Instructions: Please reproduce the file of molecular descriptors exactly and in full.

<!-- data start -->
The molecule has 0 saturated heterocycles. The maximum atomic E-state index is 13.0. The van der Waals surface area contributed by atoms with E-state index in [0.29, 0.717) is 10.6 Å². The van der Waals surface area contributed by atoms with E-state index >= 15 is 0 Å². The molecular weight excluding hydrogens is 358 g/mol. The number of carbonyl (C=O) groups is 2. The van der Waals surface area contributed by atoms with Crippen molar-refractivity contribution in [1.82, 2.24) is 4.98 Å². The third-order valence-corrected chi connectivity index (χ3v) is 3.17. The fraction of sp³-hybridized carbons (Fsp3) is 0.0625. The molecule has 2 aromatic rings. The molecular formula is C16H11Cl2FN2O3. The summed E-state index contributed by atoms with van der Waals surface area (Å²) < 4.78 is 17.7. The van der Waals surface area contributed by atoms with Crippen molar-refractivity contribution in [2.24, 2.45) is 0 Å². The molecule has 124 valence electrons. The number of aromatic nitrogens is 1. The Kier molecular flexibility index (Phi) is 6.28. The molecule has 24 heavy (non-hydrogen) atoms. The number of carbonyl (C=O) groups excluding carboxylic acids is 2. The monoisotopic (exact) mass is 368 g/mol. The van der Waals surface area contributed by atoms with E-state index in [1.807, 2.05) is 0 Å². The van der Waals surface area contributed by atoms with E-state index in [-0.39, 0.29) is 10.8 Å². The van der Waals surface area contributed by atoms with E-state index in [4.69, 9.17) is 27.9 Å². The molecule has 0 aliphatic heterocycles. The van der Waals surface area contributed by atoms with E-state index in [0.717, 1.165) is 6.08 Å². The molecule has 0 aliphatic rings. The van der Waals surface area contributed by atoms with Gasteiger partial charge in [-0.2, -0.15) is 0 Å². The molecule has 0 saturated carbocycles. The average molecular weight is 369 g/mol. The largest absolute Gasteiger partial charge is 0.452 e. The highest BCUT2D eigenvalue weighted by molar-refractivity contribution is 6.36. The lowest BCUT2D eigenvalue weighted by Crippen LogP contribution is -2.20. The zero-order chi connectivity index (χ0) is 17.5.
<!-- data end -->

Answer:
The molecule has 0 saturated heterocycles. The maximum atomic E-state index is 13.0. The van der Waals surface area contributed by atoms with E-state index in [0.29, 0.717) is 10.6 Å². The van der Waals surface area contributed by atoms with E-state index >= 15 is 0 Å². The molecular weight excluding hydrogens is 358 g/mol. The number of carbonyl (C=O) groups is 2. The van der Waals surface area contributed by atoms with Crippen molar-refractivity contribution in [1.82, 2.24) is 4.98 Å². The third-order valence-corrected chi connectivity index (χ3v) is 3.17. The fraction of sp³-hybridized carbons (Fsp3) is 0.0625. The molecule has 2 aromatic rings. The molecular formula is C16H11Cl2FN2O3. The summed E-state index contributed by atoms with van der Waals surface area (Å²) < 4.78 is 17.7. The van der Waals surface area contributed by atoms with Crippen molar-refractivity contribution in [2.24, 2.45) is 0 Å². The molecule has 124 valence electrons. The number of aromatic nitrogens is 1. The Kier molecular flexibility index (Phi) is 6.28. The molecule has 24 heavy (non-hydrogen) atoms. The number of carbonyl (C=O) groups excluding carboxylic acids is 2. The monoisotopic (exact) mass is 368 g/mol. The van der Waals surface area contributed by atoms with E-state index in [1.807, 2.05) is 0 Å². The van der Waals surface area contributed by atoms with E-state index in [-0.39, 0.29) is 10.8 Å². The van der Waals surface area contributed by atoms with E-state index in [4.69, 9.17) is 27.9 Å². The molecule has 0 aliphatic heterocycles. The van der Waals surface area contributed by atoms with E-state index in [0.717, 1.165) is 6.08 Å². The molecule has 0 aliphatic rings. The van der Waals surface area contributed by atoms with Gasteiger partial charge in [-0.2, -0.15) is 0 Å². The molecule has 0 saturated carbocycles. The average molecular weight is 369 g/mol. The largest absolute Gasteiger partial charge is 0.452 e. The highest BCUT2D eigenvalue weighted by molar-refractivity contribution is 6.36. The lowest BCUT2D eigenvalue weighted by Crippen LogP contribution is -2.20. The zero-order chi connectivity index (χ0) is 17.5.